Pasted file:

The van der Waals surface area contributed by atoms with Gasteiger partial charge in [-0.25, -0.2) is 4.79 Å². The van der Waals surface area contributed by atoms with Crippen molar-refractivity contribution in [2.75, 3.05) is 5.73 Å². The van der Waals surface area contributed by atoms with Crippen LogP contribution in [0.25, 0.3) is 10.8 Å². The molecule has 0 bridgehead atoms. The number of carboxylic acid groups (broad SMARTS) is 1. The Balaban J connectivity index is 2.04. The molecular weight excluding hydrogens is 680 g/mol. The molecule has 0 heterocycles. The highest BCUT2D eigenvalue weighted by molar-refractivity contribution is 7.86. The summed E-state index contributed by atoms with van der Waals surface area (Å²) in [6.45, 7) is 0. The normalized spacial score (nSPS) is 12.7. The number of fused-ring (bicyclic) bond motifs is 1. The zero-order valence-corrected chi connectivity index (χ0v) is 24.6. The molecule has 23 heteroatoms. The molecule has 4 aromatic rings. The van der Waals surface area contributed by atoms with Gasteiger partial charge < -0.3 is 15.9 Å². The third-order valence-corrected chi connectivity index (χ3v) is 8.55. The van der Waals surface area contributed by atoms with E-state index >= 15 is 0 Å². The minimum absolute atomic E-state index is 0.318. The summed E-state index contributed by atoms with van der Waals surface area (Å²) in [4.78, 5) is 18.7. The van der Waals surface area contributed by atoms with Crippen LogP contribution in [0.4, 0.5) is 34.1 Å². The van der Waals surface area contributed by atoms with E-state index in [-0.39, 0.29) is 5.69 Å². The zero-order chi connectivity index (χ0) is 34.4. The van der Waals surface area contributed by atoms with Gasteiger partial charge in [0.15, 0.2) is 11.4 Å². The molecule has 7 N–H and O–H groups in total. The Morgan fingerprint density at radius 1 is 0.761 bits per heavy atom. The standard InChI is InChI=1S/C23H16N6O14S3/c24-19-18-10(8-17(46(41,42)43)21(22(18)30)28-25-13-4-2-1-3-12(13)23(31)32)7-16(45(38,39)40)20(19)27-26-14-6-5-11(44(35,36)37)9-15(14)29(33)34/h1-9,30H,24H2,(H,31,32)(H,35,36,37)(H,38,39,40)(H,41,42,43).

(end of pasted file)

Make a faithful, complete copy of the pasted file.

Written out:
The van der Waals surface area contributed by atoms with Gasteiger partial charge in [-0.25, -0.2) is 4.79 Å². The van der Waals surface area contributed by atoms with Crippen molar-refractivity contribution in [2.75, 3.05) is 5.73 Å². The van der Waals surface area contributed by atoms with Crippen LogP contribution in [0.25, 0.3) is 10.8 Å². The molecule has 0 bridgehead atoms. The number of carboxylic acid groups (broad SMARTS) is 1. The Balaban J connectivity index is 2.04. The molecular weight excluding hydrogens is 680 g/mol. The molecule has 0 heterocycles. The highest BCUT2D eigenvalue weighted by molar-refractivity contribution is 7.86. The summed E-state index contributed by atoms with van der Waals surface area (Å²) in [6.45, 7) is 0. The normalized spacial score (nSPS) is 12.7. The number of fused-ring (bicyclic) bond motifs is 1. The zero-order valence-corrected chi connectivity index (χ0v) is 24.6. The molecule has 23 heteroatoms. The molecule has 4 aromatic rings. The van der Waals surface area contributed by atoms with Gasteiger partial charge < -0.3 is 15.9 Å². The third-order valence-corrected chi connectivity index (χ3v) is 8.55. The van der Waals surface area contributed by atoms with E-state index >= 15 is 0 Å². The minimum absolute atomic E-state index is 0.318. The summed E-state index contributed by atoms with van der Waals surface area (Å²) in [4.78, 5) is 18.7. The van der Waals surface area contributed by atoms with Crippen LogP contribution in [0.4, 0.5) is 34.1 Å². The van der Waals surface area contributed by atoms with E-state index in [-0.39, 0.29) is 5.69 Å². The zero-order chi connectivity index (χ0) is 34.4. The van der Waals surface area contributed by atoms with Gasteiger partial charge in [0.15, 0.2) is 11.4 Å². The molecule has 7 N–H and O–H groups in total. The Morgan fingerprint density at radius 1 is 0.761 bits per heavy atom. The standard InChI is InChI=1S/C23H16N6O14S3/c24-19-18-10(8-17(46(41,42)43)21(22(18)30)28-25-13-4-2-1-3-12(13)23(31)32)7-16(45(38,39)40)20(19)27-26-14-6-5-11(44(35,36)37)9-15(14)29(33)34/h1-9,30H,24H2,(H,31,32)(H,35,36,37)(H,38,39,40)(H,41,42,43).